Conclusions: In this large academic practice, resident performance on standard population health measures was significantly lower than faculty. This may be explained in part by the burden of psychosocial vulnerability of their patients and systems that do not effectively transition patients after graduation. These findings present an opportunity to improve structural equity for these vulnerable patients and developing physicians.


Doctors make the worst patients, but he wasn't nearly as insufferable as I would've imagined from him. He was astute enough to realize that if they chose to do so, from AJ and Conrad to Kit, they could've made his life hell. He knew he wasn't warm and fuzzy with him, and he's butted heads with everyone there.


"Closed eyes mean cut away, no need to wait for the attending." It was at that precise moment, I snorted. Cain's residents treating him as they would any other patient on the table and ignoring the fact that Kit's OR rules are different was some poetic justice.


Every day patients walk through the doors of Chastain with different needs, and our staff is ready. Our doctors and nurses work tirelessly, care deeply, sacrifice willingly. This hospital is a cornerstone of this community and a center for medical innovation, and that's why I'm so proud to call Chastain Park Memorial home.


He flew to Atlanta, helped save her life, and then told her he was willing to give up his entire life so that he (and his dog) could join her in WitSec. It's up there with some of the show's best patient love stories.


One evening in October, Sherlock Holmes and Dr. Watson return to their Baker Street apartment to find that a client is waiting to see Holmes. The client is a doctor named Percy Trevelyan. He has come on behalf of his resident patient, a man named Blessington.


During his student days, Percy Trevelyan was recognized as having great potential by his professors. He won a prize for a paper which he wrote and hoped to become a well-known specialist in catalepsy. To become an acknowledged specialist, a doctor needs to set up a practice in the West End of London. This requires renting and furnishing a house, employing servants and keeping a smart-looking horse and carriage. Percy Trevelyan did not have enough money to do any of those things. A few years ago, Dr. Trevelyan was approached by Blessington, a man whom he had never seen before. Blessington offered to help Trevelyan set up a practice. He said that he would rent and furnish a house in the West End for Trevelyan, pay the servants and even give trevelyan some pocket money. In return, Blessington would take three quarters of all the money which Trevelyan made and stay with him as a resident patient. Blessington said that he required constsnt medical supervision due to his weak heart.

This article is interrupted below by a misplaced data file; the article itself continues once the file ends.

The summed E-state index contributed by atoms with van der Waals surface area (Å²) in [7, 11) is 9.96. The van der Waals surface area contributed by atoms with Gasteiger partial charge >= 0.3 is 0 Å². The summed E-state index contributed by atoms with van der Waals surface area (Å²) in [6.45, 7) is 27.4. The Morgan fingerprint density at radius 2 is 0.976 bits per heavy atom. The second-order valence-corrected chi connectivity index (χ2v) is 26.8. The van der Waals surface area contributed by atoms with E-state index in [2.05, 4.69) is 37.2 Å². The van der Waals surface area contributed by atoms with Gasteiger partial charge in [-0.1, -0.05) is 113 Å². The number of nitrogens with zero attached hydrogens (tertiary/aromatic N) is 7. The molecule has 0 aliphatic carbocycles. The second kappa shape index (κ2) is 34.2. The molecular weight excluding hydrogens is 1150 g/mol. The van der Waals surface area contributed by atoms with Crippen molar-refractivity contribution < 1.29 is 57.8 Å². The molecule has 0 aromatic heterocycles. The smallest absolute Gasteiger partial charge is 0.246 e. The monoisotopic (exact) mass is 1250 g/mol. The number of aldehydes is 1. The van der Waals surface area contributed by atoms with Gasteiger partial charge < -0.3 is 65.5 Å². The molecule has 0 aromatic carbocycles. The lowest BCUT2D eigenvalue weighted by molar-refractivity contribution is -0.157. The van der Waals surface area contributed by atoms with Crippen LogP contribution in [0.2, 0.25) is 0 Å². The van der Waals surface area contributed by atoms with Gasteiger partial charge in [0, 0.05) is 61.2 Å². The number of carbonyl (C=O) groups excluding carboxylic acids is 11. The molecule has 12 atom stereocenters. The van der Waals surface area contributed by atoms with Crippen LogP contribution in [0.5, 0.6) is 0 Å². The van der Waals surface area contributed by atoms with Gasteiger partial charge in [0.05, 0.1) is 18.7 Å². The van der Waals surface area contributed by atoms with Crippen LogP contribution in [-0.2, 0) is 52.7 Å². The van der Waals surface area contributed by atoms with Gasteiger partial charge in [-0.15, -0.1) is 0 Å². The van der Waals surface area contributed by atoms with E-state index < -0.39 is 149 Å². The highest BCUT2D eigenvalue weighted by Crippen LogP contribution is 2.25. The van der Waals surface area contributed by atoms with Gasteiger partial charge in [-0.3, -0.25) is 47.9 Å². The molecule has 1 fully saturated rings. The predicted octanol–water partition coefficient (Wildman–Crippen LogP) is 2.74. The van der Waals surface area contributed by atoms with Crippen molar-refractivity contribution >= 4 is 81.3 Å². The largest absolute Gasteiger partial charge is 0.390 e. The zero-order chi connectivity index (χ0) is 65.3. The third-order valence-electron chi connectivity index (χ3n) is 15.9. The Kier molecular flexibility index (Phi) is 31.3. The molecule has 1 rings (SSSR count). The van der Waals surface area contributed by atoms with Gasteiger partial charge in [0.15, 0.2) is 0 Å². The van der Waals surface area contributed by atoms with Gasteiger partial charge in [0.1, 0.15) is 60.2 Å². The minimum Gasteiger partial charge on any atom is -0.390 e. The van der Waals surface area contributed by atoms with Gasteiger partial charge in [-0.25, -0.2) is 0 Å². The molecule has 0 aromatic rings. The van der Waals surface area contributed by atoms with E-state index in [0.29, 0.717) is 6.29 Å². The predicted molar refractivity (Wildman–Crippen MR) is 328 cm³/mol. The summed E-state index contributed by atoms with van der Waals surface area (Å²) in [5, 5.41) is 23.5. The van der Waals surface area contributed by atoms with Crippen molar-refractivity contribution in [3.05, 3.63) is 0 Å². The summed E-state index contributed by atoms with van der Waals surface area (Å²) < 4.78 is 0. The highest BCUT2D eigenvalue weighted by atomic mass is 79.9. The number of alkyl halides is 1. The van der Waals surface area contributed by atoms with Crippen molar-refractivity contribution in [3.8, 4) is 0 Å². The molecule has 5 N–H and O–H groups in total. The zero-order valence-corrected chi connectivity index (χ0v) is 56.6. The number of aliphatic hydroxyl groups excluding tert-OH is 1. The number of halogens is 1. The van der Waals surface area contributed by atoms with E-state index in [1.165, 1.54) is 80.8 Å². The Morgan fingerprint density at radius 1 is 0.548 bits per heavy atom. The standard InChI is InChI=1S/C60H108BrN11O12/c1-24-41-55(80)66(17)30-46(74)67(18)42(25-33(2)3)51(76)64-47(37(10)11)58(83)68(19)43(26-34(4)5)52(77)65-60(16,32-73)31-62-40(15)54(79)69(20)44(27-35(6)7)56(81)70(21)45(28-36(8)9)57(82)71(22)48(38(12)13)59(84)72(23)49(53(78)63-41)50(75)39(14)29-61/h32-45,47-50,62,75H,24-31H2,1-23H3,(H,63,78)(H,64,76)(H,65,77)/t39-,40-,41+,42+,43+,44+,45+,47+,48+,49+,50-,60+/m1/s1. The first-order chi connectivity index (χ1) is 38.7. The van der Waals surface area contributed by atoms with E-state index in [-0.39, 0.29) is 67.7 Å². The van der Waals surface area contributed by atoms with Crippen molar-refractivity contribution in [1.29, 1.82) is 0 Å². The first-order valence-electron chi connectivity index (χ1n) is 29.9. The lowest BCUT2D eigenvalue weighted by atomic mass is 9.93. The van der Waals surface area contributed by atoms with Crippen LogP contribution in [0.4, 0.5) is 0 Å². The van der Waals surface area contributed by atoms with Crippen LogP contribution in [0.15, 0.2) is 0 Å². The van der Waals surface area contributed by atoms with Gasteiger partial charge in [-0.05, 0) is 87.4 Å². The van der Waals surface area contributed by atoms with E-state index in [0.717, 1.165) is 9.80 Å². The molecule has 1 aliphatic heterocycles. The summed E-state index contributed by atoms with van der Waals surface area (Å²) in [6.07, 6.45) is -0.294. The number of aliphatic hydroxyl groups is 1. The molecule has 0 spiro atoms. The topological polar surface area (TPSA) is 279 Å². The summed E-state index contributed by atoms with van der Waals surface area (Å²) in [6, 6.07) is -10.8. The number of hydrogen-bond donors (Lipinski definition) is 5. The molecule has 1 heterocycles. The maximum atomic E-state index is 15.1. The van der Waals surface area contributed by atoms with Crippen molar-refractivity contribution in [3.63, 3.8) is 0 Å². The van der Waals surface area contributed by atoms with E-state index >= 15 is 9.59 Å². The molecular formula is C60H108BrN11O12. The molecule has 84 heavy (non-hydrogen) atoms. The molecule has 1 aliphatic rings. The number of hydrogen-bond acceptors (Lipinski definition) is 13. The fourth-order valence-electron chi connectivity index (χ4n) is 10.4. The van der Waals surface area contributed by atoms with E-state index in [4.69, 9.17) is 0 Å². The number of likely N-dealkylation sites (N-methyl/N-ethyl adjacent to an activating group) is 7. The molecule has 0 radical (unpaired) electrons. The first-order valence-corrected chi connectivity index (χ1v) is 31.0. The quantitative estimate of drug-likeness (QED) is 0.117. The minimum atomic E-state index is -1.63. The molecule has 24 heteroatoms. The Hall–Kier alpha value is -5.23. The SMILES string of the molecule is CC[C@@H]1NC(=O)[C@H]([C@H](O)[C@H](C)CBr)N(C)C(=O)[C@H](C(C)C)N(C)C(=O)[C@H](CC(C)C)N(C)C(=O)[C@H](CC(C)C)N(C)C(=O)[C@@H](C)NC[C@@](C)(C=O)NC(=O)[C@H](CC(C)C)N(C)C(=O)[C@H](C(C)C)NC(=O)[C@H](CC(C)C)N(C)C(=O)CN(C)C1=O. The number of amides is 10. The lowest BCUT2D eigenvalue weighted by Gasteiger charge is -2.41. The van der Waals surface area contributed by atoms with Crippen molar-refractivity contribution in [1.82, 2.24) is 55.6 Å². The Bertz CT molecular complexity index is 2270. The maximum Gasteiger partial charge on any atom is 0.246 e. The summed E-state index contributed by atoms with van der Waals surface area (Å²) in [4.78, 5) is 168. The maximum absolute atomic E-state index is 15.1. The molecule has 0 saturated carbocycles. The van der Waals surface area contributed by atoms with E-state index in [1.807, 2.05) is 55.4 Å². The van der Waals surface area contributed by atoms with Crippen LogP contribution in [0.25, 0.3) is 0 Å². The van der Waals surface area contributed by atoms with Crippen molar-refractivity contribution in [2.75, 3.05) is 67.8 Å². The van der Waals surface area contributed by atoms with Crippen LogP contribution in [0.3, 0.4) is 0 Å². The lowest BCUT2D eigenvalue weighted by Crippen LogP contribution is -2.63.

Two days before he went to see Holmes, Dr. Trevelyan received a letter. According to the letter, a Russian nobleman suffering from catalepsy would come to consult Dr. Trevelyan at 6:15pm the next day. The Russian nobleman arrived accompanied by a muscular young man, who said that he was the man's son. The young man said that he would wait outside while his father consulted Dr. Trevelyan. During the consultation, the Russian appeared to suffer from a cataleptic attack, he fell silent and stared ahead blankly. Dr. Trevelyan went to get some gas to revive his patient. When he returned, the Russian nobleman and his son had both gone. Trevelyan's page, a boy who had not been in his service for very long, claimed that he had not seen anyone leave. Blessington returned home from his pre-dinner walk shortly afterwards.


The American College of Graduate Medical Education (ACGME) mandates that at least 33% of internal medicine training occur in the outpatient environment.1 This training occurs primarily in resident continuity clinics, where residents manage the primary care of a limited panel of patients under faculty supervision. The ACGME outlines the importance of practice-based learning and improvement as a core competency, whereby residents must demonstrate facility in assessing their own care of patients in order to provide them with experience in self-evaluation and life-long learning.1 Similarly, primary care has incorporated the principles of population health management, with individual and group performance measurement becoming a primary feature of continuous quality improvement and reflective practice. The American Academy of Medical Colleges outlined a series of key features of high functioning primary care training environments. Among these is a focus on population health management, facilitated by efforts to retain patients within the practice and data-driven quality improvement. 041b061a72